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One Place after Another: Site-Specific Art and Locational Identity

av Miwon Kwon

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1744121,690 (3.85)Ingen/inga
A critical history of site-specific art since the late 1960s. Site-specific art emerged in the late 1960s in reaction to the growing commodification of art and the prevailing ideals of art's autonomy and universality. Throughout the 1970s and 1980s, as site-specific art intersected with land art, process art, performance art, conceptual art, installation art, institutional critique, community-based art, and public art, its creators insisted on the inseparability of the work and its context. In recent years, however, the presumption of unrepeatability and immobility encapsulated in Richard Serra's famous dictum "to remove the work is to destroy the work" is being challenged by new models of site specificity and changes in institutional and market forces. One Place after Another offers a critical history of site-specific art since the late 1960s and a theoretical framework for examining the rhetoric of aesthetic vanguardism and political progressivism associated with its many permutations. Informed by urban theory, postmodernist criticism in art and architecture, and debates concerning identity politics and the public sphere, the book addresses the siting of art as more than an artistic problem. It examines site specificity as a complex cipher of the unstable relationship between location and identity in the era of late capitalism. The book addresses the work of, among others, John Ahearn, Mark Dion, Andrea Fraser, Donald Judd, Renee Green, Suzanne Lacy, Inigo Manglano-Ovalle, Richard Serra, Mierle Laderman Ukeles, and Fred Wilson.… (mer)
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A thorough analysis of the evolution of site-specific art and art as community engagement up to the early 2000s, concluding with some excellent observations on place identity and the role of an artist in a community. ( )
  ephemeral_future | Aug 20, 2020 |
shelved at: 999 : Art / price : 11.95
  PeterKent2015 | Feb 14, 2016 |
shelved at: 999 : Art
  mwbooks | Jan 22, 2016 |
Less sentimental than, say, Lippard's 'Lure of the Local' Kwon's more objective stance is narrower in scope, drier, more prone to jargon and ultimately a less enjoyable read. Still essential alongside Lippard and Tacita Dean's 'Place' for anyone interested in the subject. ( )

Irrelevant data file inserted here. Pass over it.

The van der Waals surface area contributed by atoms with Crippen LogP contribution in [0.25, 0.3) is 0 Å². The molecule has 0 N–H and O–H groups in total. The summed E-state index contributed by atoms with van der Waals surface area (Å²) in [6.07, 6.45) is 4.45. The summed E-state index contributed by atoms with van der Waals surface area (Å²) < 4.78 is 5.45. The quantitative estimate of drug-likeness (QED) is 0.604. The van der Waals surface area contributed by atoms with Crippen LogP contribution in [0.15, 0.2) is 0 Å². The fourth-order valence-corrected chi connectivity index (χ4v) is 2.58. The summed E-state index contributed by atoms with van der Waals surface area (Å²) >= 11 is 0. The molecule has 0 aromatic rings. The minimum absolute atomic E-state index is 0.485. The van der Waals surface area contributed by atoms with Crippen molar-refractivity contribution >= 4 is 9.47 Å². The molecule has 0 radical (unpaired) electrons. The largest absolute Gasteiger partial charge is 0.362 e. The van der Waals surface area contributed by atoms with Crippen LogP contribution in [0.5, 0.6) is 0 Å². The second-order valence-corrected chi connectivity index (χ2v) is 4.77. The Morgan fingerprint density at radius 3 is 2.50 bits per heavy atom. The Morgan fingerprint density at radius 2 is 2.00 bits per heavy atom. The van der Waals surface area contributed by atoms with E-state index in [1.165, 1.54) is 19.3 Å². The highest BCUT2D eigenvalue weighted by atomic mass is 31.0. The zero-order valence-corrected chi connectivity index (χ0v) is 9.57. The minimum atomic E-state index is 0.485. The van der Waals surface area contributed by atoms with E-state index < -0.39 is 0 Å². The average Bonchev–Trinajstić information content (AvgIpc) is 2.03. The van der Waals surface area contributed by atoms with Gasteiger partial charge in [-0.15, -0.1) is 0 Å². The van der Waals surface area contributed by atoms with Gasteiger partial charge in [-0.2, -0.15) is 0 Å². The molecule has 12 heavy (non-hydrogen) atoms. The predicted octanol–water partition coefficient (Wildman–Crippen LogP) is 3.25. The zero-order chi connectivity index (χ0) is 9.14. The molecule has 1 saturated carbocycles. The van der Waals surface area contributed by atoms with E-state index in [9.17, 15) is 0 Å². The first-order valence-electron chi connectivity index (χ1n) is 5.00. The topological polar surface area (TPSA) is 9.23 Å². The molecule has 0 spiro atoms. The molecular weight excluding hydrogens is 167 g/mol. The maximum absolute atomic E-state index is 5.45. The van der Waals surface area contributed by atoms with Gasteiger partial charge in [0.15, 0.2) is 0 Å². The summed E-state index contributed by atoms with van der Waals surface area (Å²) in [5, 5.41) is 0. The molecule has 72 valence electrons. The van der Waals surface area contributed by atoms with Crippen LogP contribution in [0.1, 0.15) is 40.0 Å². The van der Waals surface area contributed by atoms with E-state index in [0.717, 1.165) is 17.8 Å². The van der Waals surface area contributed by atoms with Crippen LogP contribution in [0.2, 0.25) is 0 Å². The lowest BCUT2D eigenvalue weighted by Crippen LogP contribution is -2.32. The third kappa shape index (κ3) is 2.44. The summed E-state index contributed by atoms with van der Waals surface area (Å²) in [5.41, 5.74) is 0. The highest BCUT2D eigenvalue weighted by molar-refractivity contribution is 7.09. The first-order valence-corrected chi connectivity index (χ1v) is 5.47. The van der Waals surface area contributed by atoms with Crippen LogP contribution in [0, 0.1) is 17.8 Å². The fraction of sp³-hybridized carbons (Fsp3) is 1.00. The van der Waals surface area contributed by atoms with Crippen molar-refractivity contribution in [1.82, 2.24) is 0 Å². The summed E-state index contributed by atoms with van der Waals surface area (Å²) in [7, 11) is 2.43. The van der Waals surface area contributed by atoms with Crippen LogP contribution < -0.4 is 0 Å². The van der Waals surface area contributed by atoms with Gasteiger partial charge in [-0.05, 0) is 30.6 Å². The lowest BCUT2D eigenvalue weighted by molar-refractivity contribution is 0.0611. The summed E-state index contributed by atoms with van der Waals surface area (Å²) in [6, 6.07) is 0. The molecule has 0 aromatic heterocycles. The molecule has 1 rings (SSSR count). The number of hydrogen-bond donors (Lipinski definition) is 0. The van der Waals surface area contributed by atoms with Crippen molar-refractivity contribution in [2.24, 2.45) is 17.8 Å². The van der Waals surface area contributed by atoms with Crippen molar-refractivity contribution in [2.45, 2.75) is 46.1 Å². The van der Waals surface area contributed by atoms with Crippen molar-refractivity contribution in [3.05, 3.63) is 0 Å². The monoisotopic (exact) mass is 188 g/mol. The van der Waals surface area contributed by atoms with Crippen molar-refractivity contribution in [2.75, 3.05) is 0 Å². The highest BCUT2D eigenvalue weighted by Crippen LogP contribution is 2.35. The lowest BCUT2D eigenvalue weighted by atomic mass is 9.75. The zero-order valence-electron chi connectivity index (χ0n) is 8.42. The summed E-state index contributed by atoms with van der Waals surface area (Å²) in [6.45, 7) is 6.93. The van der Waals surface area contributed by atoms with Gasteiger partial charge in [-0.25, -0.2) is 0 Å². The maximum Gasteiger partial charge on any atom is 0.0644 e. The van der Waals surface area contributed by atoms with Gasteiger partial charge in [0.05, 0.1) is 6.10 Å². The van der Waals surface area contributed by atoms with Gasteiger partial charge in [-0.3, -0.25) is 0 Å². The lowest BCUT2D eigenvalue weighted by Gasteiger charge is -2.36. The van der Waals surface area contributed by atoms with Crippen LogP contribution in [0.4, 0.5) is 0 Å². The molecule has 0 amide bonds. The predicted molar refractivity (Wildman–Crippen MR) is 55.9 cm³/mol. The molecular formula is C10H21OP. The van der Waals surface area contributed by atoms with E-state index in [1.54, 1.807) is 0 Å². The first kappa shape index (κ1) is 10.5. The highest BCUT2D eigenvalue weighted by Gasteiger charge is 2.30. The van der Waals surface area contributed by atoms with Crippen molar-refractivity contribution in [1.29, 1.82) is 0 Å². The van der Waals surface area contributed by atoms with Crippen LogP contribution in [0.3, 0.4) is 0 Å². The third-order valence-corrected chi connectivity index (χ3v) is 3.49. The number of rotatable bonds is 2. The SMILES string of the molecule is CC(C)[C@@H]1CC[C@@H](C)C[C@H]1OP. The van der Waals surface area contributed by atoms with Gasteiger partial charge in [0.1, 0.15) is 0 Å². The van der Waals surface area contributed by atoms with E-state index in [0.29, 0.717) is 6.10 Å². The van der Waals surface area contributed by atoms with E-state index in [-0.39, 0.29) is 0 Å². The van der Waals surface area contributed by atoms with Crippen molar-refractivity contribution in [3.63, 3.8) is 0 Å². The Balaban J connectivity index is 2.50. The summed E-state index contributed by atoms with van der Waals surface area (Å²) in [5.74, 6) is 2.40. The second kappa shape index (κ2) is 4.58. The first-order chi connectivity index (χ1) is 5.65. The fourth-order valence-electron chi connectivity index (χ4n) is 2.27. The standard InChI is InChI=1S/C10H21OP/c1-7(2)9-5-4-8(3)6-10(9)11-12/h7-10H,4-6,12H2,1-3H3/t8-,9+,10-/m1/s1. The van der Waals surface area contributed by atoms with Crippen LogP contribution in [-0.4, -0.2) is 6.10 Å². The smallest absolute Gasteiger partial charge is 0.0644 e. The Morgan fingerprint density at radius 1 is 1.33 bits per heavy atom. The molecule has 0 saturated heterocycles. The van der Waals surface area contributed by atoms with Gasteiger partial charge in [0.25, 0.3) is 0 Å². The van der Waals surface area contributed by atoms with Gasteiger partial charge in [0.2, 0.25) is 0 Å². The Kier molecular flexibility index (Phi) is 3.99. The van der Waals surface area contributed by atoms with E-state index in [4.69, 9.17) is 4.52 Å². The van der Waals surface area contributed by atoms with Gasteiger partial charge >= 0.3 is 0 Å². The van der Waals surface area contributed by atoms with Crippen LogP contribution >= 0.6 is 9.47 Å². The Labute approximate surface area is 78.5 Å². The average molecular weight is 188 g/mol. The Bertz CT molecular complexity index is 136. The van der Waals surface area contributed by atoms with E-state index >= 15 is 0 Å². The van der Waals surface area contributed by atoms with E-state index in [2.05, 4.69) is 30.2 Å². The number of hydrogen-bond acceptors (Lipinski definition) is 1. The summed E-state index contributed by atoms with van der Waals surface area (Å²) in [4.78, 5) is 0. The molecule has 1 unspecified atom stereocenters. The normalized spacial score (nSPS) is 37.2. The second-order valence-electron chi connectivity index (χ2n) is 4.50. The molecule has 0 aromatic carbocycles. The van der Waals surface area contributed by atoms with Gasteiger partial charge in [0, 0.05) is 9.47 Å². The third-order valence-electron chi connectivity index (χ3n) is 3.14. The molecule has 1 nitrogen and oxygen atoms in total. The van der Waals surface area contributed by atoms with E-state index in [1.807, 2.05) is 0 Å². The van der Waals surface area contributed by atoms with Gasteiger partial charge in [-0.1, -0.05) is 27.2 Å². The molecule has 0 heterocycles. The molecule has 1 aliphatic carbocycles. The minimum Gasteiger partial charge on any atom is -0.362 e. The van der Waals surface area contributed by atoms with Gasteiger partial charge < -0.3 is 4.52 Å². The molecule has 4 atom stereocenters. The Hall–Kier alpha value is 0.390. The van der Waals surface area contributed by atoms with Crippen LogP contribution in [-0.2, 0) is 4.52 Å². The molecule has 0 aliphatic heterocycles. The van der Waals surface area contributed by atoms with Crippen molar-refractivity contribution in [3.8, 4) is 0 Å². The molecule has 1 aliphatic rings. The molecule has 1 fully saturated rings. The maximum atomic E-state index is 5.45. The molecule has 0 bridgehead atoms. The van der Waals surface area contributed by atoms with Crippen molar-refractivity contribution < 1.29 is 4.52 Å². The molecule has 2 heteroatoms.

tonidew | Aug 9, 2011 |
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A critical history of site-specific art since the late 1960s. Site-specific art emerged in the late 1960s in reaction to the growing commodification of art and the prevailing ideals of art's autonomy and universality. Throughout the 1970s and 1980s, as site-specific art intersected with land art, process art, performance art, conceptual art, installation art, institutional critique, community-based art, and public art, its creators insisted on the inseparability of the work and its context. In recent years, however, the presumption of unrepeatability and immobility encapsulated in Richard Serra's famous dictum "to remove the work is to destroy the work" is being challenged by new models of site specificity and changes in institutional and market forces. One Place after Another offers a critical history of site-specific art since the late 1960s and a theoretical framework for examining the rhetoric of aesthetic vanguardism and political progressivism associated with its many permutations. Informed by urban theory, postmodernist criticism in art and architecture, and debates concerning identity politics and the public sphere, the book addresses the siting of art as more than an artistic problem. It examines site specificity as a complex cipher of the unstable relationship between location and identity in the era of late capitalism. The book addresses the work of, among others, John Ahearn, Mark Dion, Andrea Fraser, Donald Judd, Renee Green, Suzanne Lacy, Inigo Manglano-Ovalle, Richard Serra, Mierle Laderman Ukeles, and Fred Wilson.

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